When we started our tour, our guide explained that Insight Vacations prides itself on “rare authentic experiences and meaningful interactions.” He reminded us that our tour was called Country Roads of Scotland on several occasions. We didn’t realize until today that he was bracing us for a day’s worth of driving a large, Mercedes coach (bus) on rural, one-lane roads filled with suicide sheep.
We drive from Thurso to Tongue, Ullapool and onto the Isle of Skye. They weren’t kidding about country roads. We watched our coach driver navigate the narrow one lane roads as we held our breath whenever we met an oncoming car. There were numerous pull outs along the way and apparently the honor system was in place as to just how daring you wanted to be. Oddly, the drivers seemed to take it all in stride. Sometimes, we had to stop suddenly for sheep on the road (at which point we all jumped off with our cameras and the driver humored us). One of the passengers shouted “deer” every time she saw a red deer. Gene and I didn’t even look up as we can see deer every single day at home.
This remote part of Scotland is breath taking and humbling as you imagine how self sufficient the population must be. Many school children travel into town and stay in dormitories during the week and only get to go home on weekends because the trip is so long. There is a peaceful beauty to it (note I say that while sitting on a luxury heated and cooled Mercedes coach). I took several videos of sheep for Tavi.
We stop for tea and scones (lunch) in a small village with one hotel/restaurant. The staff is amazing at making sure everyone is fed and offered a bathroom stop. While our coach does, technically have a bathroom, we were told that it was for emergency use only. By law, you must stay seated and with a seat belt securely fastened while the coach is moving, and the bathroom is only good for so many flushes before it is full and there aren’t any pumping stations available until the end of our trip. And one last bit of advice, if you do have to use it, back in because it is so small you can’t turn around. Fortunately, they stop every two hours so I never saw the inside of the toilet, but I did take cautionary photos of the outside of it.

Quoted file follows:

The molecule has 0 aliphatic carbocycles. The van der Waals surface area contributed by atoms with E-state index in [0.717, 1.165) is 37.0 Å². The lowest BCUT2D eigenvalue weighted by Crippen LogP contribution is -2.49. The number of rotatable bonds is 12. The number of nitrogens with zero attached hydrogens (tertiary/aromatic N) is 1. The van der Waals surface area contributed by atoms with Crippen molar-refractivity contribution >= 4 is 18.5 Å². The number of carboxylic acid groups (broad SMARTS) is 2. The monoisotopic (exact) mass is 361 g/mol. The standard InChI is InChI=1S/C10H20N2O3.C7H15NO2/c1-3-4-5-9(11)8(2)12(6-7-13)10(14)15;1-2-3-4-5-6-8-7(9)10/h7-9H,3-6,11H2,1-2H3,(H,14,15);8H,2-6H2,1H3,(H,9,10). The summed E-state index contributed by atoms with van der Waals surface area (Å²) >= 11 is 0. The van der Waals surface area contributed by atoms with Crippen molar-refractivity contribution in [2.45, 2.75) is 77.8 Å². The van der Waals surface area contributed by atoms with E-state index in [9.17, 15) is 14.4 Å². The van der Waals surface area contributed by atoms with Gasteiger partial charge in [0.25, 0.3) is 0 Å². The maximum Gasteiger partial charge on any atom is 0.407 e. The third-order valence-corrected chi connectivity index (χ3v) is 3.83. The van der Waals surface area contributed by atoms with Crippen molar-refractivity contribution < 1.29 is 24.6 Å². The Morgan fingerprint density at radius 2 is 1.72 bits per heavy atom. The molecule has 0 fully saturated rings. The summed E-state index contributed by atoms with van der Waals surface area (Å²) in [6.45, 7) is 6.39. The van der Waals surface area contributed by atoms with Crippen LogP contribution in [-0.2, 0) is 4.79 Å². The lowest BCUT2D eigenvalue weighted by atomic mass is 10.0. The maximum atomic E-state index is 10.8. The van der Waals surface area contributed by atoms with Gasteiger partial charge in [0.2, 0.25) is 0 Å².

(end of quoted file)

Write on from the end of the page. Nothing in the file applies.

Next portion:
We arrive at our hotel with the usual caution from the tour guide, “Make sure your shower works, and don’t complain about the room. I’m not kidding.” My expectations are pretty low at this point as I cautiously open the door to the room. My first two thoughts are, “We have stepped back to the 60’s, and what is that smell?” It is very humid on the Isle of Skye, so the musty smell is something I’m going to have to live with. As Gene and I check out the room, I realize that there is room (barely) for two people, and room for our luggage, but not room for both. Of course that is about the time our luggage is delivered and we are asked, “Where do you want us to put it?” In retrospect, I take this to mean, “Why did you pack so much. This is the Country Roads of Scotland tour!”
By this point, I have realized that I’m tired of packing and repacking clothing, so I come up with the plan to start throwing away my dirty clothes. Seriously, if I never see some of these items again, I will be just fine. After picking up my fair share of tartan scarves and shortbread cookies (and scotch whisky, I will not lie), I start throwing away Gene’s dirty clothes as well. Don’t tell him. I prefer it to be a surprise. We are seasoned travelers by this point, so I take a shower before dinner. I don’t get scalded so I come out of the shower with a big grin and say, “It works!” Gene and I do the shimmy so he can get past me to the shower and says, “You swear it works and this isn’t a joke?” I laugh. While we are on a streak, we hit the bar and buy ice.